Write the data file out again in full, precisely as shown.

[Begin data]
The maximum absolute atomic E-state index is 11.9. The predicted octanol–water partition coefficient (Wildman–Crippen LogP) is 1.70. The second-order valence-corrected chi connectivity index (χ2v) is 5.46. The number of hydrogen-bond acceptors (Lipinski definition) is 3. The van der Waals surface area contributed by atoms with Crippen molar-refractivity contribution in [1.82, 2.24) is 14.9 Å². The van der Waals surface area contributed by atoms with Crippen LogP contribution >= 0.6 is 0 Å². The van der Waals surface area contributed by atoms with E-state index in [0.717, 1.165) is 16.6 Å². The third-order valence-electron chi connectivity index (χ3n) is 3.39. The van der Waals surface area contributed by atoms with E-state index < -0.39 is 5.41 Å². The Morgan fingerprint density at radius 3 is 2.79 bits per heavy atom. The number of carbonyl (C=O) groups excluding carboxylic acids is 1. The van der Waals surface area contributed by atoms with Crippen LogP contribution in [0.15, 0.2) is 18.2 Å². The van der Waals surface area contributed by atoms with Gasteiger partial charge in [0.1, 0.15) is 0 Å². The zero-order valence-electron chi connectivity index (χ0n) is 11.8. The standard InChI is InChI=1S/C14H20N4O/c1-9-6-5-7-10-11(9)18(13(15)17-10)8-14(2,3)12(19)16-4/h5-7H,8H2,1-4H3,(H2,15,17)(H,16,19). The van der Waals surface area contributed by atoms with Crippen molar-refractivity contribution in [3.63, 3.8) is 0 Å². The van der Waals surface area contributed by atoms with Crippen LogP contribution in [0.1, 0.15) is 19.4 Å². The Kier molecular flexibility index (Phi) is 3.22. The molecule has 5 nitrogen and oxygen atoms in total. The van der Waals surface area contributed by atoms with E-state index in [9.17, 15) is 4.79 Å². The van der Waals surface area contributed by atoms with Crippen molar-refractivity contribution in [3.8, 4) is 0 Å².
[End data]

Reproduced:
The maximum absolute atomic E-state index is 11.9. The predicted octanol–water partition coefficient (Wildman–Crippen LogP) is 1.70. The second-order valence-corrected chi connectivity index (χ2v) is 5.46. The number of hydrogen-bond acceptors (Lipinski definition) is 3. The van der Waals surface area contributed by atoms with Crippen molar-refractivity contribution in [1.82, 2.24) is 14.9 Å². The van der Waals surface area contributed by atoms with Crippen LogP contribution >= 0.6 is 0 Å². The van der Waals surface area contributed by atoms with E-state index in [0.717, 1.165) is 16.6 Å². The third-order valence-electron chi connectivity index (χ3n) is 3.39. The van der Waals surface area contributed by atoms with E-state index < -0.39 is 5.41 Å². The Morgan fingerprint density at radius 3 is 2.79 bits per heavy atom. The number of carbonyl (C=O) groups excluding carboxylic acids is 1. The van der Waals surface area contributed by atoms with Crippen LogP contribution in [0.15, 0.2) is 18.2 Å². The van der Waals surface area contributed by atoms with Gasteiger partial charge in [0.1, 0.15) is 0 Å². The zero-order valence-electron chi connectivity index (χ0n) is 11.8. The standard InChI is InChI=1S/C14H20N4O/c1-9-6-5-7-10-11(9)18(13(15)17-10)8-14(2,3)12(19)16-4/h5-7H,8H2,1-4H3,(H2,15,17)(H,16,19). The van der Waals surface area contributed by atoms with Crippen molar-refractivity contribution in [3.63, 3.8) is 0 Å². The van der Waals surface area contributed by atoms with Crippen LogP contribution in [0.1, 0.15) is 19.4 Å². The Kier molecular flexibility index (Phi) is 3.22. The molecule has 5 nitrogen and oxygen atoms in total. The van der Waals surface area contributed by atoms with E-state index in [9.17, 15) is 4.79 Å². The van der Waals surface area contributed by atoms with Crippen molar-refractivity contribution in [3.8, 4) is 0 Å².